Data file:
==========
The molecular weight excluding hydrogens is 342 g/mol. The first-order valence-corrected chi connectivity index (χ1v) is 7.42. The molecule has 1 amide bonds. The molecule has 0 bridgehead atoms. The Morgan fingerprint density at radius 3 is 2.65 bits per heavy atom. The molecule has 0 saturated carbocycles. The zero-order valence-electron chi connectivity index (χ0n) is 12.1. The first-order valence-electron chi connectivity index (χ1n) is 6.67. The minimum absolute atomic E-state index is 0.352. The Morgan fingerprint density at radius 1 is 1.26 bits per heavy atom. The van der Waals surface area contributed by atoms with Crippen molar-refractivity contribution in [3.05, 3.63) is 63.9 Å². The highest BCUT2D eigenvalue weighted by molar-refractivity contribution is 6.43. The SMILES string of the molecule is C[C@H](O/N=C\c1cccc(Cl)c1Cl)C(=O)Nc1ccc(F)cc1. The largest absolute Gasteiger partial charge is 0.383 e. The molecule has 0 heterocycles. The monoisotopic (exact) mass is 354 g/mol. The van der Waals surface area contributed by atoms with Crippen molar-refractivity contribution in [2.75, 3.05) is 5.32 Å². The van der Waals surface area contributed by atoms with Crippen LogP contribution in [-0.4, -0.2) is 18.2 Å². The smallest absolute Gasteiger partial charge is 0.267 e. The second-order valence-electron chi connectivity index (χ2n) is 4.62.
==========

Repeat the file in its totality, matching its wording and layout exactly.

The molecular weight excluding hydrogens is 342 g/mol. The first-order valence-corrected chi connectivity index (χ1v) is 7.42. The molecule has 1 amide bonds. The molecule has 0 bridgehead atoms. The Morgan fingerprint density at radius 3 is 2.65 bits per heavy atom. The molecule has 0 saturated carbocycles. The zero-order valence-electron chi connectivity index (χ0n) is 12.1. The first-order valence-electron chi connectivity index (χ1n) is 6.67. The minimum absolute atomic E-state index is 0.352. The Morgan fingerprint density at radius 1 is 1.26 bits per heavy atom. The van der Waals surface area contributed by atoms with Crippen molar-refractivity contribution in [3.05, 3.63) is 63.9 Å². The highest BCUT2D eigenvalue weighted by molar-refractivity contribution is 6.43. The SMILES string of the molecule is C[C@H](O/N=C\c1cccc(Cl)c1Cl)C(=O)Nc1ccc(F)cc1. The largest absolute Gasteiger partial charge is 0.383 e. The molecule has 0 heterocycles. The monoisotopic (exact) mass is 354 g/mol. The van der Waals surface area contributed by atoms with Crippen molar-refractivity contribution in [2.75, 3.05) is 5.32 Å². The van der Waals surface area contributed by atoms with Crippen LogP contribution in [-0.4, -0.2) is 18.2 Å². The smallest absolute Gasteiger partial charge is 0.267 e. The second-order valence-electron chi connectivity index (χ2n) is 4.62.